At Jesse Bethel High School in Vallejo, California, Natalie Ramos should have made history. According to her guidance counselor, Natalie was going to become the school’s first Latina valedictorian, but after attending a meeting, she learned the school would have “multiple valedictorians.” Her story has recently gone viral after her mother, Ivette Ramos, posted it on Facebook.
“My daughter Natalie is ranked #1 in her class with a 4.27 GPA,” Ivette wrote. “She was told by her counselor that she would be the first Latina Valedictorian at Jesse Bethel High School and it seems like the Principal has a problem with that. Principal [Ramon] Cusi wants her to share the spot with 9 other students. This has never been done before at Jesse Bethel, why now? The moment a Latina becomes Valedictorian it seems to be a problem.”
Her sister additionally shared on Twitter that after her sister went viral, her GPA allegedly dropped, making her come in at number three.
Natalie has received her share of support, but she and her family have also been criticized. She ended up writing a message on her mother’s Facebook page to share her side of the story.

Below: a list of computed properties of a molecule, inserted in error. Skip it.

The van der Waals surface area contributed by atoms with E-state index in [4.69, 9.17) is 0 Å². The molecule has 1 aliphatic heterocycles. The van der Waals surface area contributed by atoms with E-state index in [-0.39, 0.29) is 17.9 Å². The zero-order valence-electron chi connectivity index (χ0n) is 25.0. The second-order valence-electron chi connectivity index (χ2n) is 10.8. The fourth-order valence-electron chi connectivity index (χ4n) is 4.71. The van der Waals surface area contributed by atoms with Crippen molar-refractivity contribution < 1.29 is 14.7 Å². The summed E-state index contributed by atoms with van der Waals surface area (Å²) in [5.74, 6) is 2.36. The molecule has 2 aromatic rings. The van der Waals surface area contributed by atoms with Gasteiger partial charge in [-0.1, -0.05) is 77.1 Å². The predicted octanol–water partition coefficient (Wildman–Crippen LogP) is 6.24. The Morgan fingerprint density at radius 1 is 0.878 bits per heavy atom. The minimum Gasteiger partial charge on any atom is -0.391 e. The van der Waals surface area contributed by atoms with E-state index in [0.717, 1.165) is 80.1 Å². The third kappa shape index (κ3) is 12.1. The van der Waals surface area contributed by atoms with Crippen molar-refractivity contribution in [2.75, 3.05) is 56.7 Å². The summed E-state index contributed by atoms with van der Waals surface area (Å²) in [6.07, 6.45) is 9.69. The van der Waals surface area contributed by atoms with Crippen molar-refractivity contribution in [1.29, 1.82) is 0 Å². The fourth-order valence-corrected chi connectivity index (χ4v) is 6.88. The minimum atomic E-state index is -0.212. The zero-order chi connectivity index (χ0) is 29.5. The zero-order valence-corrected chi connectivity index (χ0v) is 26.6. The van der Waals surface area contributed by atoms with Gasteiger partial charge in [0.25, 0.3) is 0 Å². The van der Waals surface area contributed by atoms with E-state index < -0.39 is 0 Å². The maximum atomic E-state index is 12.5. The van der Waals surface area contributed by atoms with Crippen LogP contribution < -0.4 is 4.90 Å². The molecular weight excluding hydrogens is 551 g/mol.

“I’m tired of seeing all this negativity amongst the multitudes of threads that have been made targeted towards me and my mother,” she wrote. “FIRST OFF, I’d like to state that I TOO was at the graduation meeting as a student representative for the Class of 2019. I heard what my principal said about there being ‘multiple valedictorians,’ AT THE MEETING an IMMEDIATELY knew there was something wrong. Why? Because I’m good friends with the majority of the other kids in the top ten. A lot of them are just as mad as me.”
She added that they know they all don’t have the same GPA and that her transcripts say that she came in at No. 1. Last semester, she had ranked No. 2, but she set off to change that.
“I’m extremely proud of myself…,” she said. “I’d also like to add that no one has said ANYTHING about discrimination. I’m simply stating that my counselor, who has worked at Bethel since it opened, told me I’d be the first Latina valedictorian. Knowing this, I know it makes it even more important to not share the spotlight with kids who don’t have the same GPA as me. Being the first is an honor in itself, and I don’t want my light to be dimmed by having to share something that I worked towards all four years with others who have expressed to me that they wouldn’t feel right receiving the same honor as I have.”
Remezcla has reached out to Ivette Ramos and Ramon Cusi for comment and will update if we get a response.
Update, April 24, 2019 at 4:50 p.m. ET: Natalie Ramos is officially her school’s valedictorian.